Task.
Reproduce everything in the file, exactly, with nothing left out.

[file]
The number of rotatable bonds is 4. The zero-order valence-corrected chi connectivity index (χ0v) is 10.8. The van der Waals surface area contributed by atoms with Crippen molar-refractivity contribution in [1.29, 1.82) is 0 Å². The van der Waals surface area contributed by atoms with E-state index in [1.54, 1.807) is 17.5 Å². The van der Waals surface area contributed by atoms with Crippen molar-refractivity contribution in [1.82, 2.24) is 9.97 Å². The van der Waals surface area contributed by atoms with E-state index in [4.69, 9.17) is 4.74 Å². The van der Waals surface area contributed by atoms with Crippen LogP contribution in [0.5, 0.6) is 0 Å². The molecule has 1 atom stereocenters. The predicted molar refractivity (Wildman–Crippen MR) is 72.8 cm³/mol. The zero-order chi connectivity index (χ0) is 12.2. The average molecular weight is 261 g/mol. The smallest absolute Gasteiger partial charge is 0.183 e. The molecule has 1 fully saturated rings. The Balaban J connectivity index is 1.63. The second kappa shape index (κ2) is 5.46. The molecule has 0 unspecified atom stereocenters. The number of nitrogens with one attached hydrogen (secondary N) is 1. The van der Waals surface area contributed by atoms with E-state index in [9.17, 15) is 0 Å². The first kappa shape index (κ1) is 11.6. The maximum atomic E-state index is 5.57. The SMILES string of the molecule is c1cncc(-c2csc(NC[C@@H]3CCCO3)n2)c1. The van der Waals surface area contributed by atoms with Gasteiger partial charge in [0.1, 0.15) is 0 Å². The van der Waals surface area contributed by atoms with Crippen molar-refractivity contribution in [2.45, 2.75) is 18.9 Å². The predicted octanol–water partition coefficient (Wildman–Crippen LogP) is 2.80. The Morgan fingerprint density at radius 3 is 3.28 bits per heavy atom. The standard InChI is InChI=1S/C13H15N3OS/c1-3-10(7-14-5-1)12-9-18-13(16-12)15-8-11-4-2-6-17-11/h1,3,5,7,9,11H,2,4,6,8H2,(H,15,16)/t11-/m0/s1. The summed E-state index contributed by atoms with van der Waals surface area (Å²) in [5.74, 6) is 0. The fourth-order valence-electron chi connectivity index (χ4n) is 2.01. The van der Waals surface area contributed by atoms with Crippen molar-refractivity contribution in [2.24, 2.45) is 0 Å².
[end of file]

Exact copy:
The number of rotatable bonds is 4. The zero-order valence-corrected chi connectivity index (χ0v) is 10.8. The van der Waals surface area contributed by atoms with Crippen molar-refractivity contribution in [1.29, 1.82) is 0 Å². The van der Waals surface area contributed by atoms with E-state index in [1.54, 1.807) is 17.5 Å². The van der Waals surface area contributed by atoms with Crippen molar-refractivity contribution in [1.82, 2.24) is 9.97 Å². The van der Waals surface area contributed by atoms with E-state index in [4.69, 9.17) is 4.74 Å². The van der Waals surface area contributed by atoms with Crippen LogP contribution in [0.5, 0.6) is 0 Å². The molecule has 1 atom stereocenters. The predicted molar refractivity (Wildman–Crippen MR) is 72.8 cm³/mol. The zero-order chi connectivity index (χ0) is 12.2. The average molecular weight is 261 g/mol. The smallest absolute Gasteiger partial charge is 0.183 e. The molecule has 1 fully saturated rings. The Balaban J connectivity index is 1.63. The second kappa shape index (κ2) is 5.46. The molecule has 0 unspecified atom stereocenters. The number of nitrogens with one attached hydrogen (secondary N) is 1. The van der Waals surface area contributed by atoms with E-state index in [9.17, 15) is 0 Å². The first kappa shape index (κ1) is 11.6. The maximum atomic E-state index is 5.57. The SMILES string of the molecule is c1cncc(-c2csc(NC[C@@H]3CCCO3)n2)c1. The van der Waals surface area contributed by atoms with Gasteiger partial charge in [0.1, 0.15) is 0 Å². The van der Waals surface area contributed by atoms with Crippen molar-refractivity contribution in [2.45, 2.75) is 18.9 Å². The predicted octanol–water partition coefficient (Wildman–Crippen LogP) is 2.80. The Morgan fingerprint density at radius 3 is 3.28 bits per heavy atom. The standard InChI is InChI=1S/C13H15N3OS/c1-3-10(7-14-5-1)12-9-18-13(16-12)15-8-11-4-2-6-17-11/h1,3,5,7,9,11H,2,4,6,8H2,(H,15,16)/t11-/m0/s1. The summed E-state index contributed by atoms with van der Waals surface area (Å²) in [5.74, 6) is 0. The fourth-order valence-electron chi connectivity index (χ4n) is 2.01. The van der Waals surface area contributed by atoms with Crippen molar-refractivity contribution in [2.24, 2.45) is 0 Å².